Most of us always remember the books that shaped us in our youth.
For me, THE WHITE MOUNTAINS by John Christopher will always occupy a sacred place in my heart. Along with Edgar Rice Burroughs’ John Carter books, this series is what introduced me to science fiction.
I can still remember getting assigned to read it in the fifth grade, and thinking what a strange and scary and wonderful book it was. I’d never seen the White Mountains in person, but for years they lived in my mind. Of course, I devoured the rest of the trilogy as well as the prequel (WHEN THE TRIPODS CAME).
Though some have been critical of the books recently (especially in this Slate article, in which the author bemoans the lack of strong female characters), I still think they are worthwhile books. And like a lot of things that were written in a different time, they suffer from the shortsightedness of their era. Few women were writing science fiction back then (or at least, few were being published).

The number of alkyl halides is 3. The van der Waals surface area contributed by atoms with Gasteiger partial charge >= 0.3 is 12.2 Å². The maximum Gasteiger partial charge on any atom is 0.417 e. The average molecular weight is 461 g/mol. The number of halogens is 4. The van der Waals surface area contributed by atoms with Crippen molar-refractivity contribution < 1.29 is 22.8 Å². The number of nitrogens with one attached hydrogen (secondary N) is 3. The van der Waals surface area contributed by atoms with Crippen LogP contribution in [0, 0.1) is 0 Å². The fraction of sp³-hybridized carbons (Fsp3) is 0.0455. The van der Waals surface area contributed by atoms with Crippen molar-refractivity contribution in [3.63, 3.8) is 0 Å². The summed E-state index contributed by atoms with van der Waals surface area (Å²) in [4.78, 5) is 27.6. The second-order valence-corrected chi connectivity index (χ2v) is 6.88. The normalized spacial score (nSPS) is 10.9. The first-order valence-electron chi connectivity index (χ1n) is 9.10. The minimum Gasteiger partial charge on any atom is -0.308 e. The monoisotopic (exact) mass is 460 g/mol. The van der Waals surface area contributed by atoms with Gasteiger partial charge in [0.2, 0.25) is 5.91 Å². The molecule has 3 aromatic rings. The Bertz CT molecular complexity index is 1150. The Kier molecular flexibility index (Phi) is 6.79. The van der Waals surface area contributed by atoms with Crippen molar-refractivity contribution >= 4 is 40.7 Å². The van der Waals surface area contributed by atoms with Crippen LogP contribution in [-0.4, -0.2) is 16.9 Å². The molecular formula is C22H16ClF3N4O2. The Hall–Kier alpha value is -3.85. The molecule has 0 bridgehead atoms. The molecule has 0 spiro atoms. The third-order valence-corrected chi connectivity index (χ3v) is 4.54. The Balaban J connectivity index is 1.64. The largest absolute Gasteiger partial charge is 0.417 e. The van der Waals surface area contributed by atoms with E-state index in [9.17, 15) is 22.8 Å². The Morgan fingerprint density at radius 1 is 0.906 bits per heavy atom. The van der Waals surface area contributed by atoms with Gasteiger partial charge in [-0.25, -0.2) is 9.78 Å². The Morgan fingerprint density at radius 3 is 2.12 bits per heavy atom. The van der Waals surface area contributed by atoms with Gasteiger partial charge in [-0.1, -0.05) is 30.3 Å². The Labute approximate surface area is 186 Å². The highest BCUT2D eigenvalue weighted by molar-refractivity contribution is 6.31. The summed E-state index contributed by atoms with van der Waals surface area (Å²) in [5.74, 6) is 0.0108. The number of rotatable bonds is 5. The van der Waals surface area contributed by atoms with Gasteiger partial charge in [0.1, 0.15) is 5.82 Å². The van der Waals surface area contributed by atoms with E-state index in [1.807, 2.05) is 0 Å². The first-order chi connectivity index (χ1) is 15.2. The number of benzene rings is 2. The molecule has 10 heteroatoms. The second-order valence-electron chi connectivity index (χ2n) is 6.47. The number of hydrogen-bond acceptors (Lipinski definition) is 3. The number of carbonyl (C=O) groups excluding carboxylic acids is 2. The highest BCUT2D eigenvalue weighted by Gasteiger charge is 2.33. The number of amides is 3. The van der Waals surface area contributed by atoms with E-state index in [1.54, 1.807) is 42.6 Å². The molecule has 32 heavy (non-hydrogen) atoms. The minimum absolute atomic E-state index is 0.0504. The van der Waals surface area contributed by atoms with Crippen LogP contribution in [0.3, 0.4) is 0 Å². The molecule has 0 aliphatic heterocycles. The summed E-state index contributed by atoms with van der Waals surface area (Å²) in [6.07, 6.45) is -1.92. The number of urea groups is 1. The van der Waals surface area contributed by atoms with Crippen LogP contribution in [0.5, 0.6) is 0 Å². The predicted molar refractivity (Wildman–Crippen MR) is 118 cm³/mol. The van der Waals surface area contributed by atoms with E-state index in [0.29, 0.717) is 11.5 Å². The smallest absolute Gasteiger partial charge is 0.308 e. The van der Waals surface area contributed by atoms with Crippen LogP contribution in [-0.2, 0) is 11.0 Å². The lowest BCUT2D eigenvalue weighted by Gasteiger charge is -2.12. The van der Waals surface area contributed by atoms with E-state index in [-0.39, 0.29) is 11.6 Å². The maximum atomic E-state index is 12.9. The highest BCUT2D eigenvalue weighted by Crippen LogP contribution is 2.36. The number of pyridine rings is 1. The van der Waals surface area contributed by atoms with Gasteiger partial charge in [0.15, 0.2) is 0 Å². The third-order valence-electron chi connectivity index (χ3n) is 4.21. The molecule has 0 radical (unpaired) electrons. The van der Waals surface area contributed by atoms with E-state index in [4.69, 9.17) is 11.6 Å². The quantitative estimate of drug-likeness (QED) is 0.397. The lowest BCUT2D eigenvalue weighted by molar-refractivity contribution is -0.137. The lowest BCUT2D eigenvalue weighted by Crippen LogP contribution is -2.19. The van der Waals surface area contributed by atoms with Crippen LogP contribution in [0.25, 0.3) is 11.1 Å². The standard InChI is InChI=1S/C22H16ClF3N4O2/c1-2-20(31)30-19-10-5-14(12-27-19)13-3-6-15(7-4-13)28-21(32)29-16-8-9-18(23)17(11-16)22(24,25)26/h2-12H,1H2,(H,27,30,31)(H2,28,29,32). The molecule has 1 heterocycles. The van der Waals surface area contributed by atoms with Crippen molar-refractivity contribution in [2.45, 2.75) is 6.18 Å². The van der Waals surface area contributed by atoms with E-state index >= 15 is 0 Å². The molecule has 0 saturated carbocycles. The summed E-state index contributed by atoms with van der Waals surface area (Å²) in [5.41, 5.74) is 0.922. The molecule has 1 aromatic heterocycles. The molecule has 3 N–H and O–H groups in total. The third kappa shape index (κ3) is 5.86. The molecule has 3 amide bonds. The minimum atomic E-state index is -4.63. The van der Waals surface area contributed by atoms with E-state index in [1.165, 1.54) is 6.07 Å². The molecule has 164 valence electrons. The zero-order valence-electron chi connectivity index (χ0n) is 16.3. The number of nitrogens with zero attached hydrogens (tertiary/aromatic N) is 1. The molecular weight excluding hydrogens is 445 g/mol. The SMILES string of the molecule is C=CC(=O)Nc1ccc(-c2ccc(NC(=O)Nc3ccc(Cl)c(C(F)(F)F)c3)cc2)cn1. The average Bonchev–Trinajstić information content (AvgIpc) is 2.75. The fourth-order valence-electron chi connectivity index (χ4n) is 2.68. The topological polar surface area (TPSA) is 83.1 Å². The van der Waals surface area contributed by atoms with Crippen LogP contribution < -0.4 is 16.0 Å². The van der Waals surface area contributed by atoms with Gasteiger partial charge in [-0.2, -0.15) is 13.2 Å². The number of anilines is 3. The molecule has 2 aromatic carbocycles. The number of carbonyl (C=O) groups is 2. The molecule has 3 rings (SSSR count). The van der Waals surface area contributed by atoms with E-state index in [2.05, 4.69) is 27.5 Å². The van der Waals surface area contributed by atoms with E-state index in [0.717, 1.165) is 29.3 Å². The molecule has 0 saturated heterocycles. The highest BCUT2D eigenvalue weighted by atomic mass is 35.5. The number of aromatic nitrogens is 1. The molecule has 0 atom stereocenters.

Remember folks, it wasn’t all that long ago that a young woman named Joanne Rowling (no middle name) was told that nobody would want to read a fantasy book about a boy wizard if they knew that it was written by a woman. Hence, the moniker J.K. Rowling was born.
We have come a long way since then though.
Thankfully, fabulous women are diving into this genre and upending it and transforming it. And as I work on my science fiction trilogy, I am grateful for the strides that they’ve made, but also to those writers who came before us.
But even in the midst of my sadness, I’m reminded about the great thing about authors: after they die, their work lives on.